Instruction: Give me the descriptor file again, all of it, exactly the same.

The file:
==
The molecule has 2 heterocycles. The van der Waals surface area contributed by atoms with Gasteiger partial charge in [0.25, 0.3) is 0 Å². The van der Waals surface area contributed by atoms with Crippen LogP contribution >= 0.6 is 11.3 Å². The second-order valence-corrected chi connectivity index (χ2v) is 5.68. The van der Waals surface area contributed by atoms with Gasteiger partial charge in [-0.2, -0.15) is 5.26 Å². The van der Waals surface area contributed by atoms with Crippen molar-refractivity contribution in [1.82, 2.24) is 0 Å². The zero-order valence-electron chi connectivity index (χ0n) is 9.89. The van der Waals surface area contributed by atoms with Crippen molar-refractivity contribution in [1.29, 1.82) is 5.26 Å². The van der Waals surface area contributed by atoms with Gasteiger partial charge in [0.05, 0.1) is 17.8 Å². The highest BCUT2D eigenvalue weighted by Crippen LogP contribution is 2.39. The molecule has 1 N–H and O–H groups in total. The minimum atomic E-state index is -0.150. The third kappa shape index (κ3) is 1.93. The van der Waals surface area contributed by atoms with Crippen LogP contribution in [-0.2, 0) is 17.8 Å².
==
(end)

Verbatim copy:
The molecule has 2 heterocycles. The van der Waals surface area contributed by atoms with Gasteiger partial charge in [0.25, 0.3) is 0 Å². The van der Waals surface area contributed by atoms with Crippen LogP contribution >= 0.6 is 11.3 Å². The second-order valence-corrected chi connectivity index (χ2v) is 5.68. The van der Waals surface area contributed by atoms with Gasteiger partial charge in [-0.2, -0.15) is 5.26 Å². The van der Waals surface area contributed by atoms with Crippen molar-refractivity contribution in [1.82, 2.24) is 0 Å². The zero-order valence-electron chi connectivity index (χ0n) is 9.89. The van der Waals surface area contributed by atoms with Crippen molar-refractivity contribution in [1.29, 1.82) is 5.26 Å². The van der Waals surface area contributed by atoms with Gasteiger partial charge in [0.05, 0.1) is 17.8 Å². The highest BCUT2D eigenvalue weighted by Crippen LogP contribution is 2.39. The molecule has 1 N–H and O–H groups in total. The minimum atomic E-state index is -0.150. The third kappa shape index (κ3) is 1.93. The van der Waals surface area contributed by atoms with Crippen LogP contribution in [-0.2, 0) is 17.8 Å².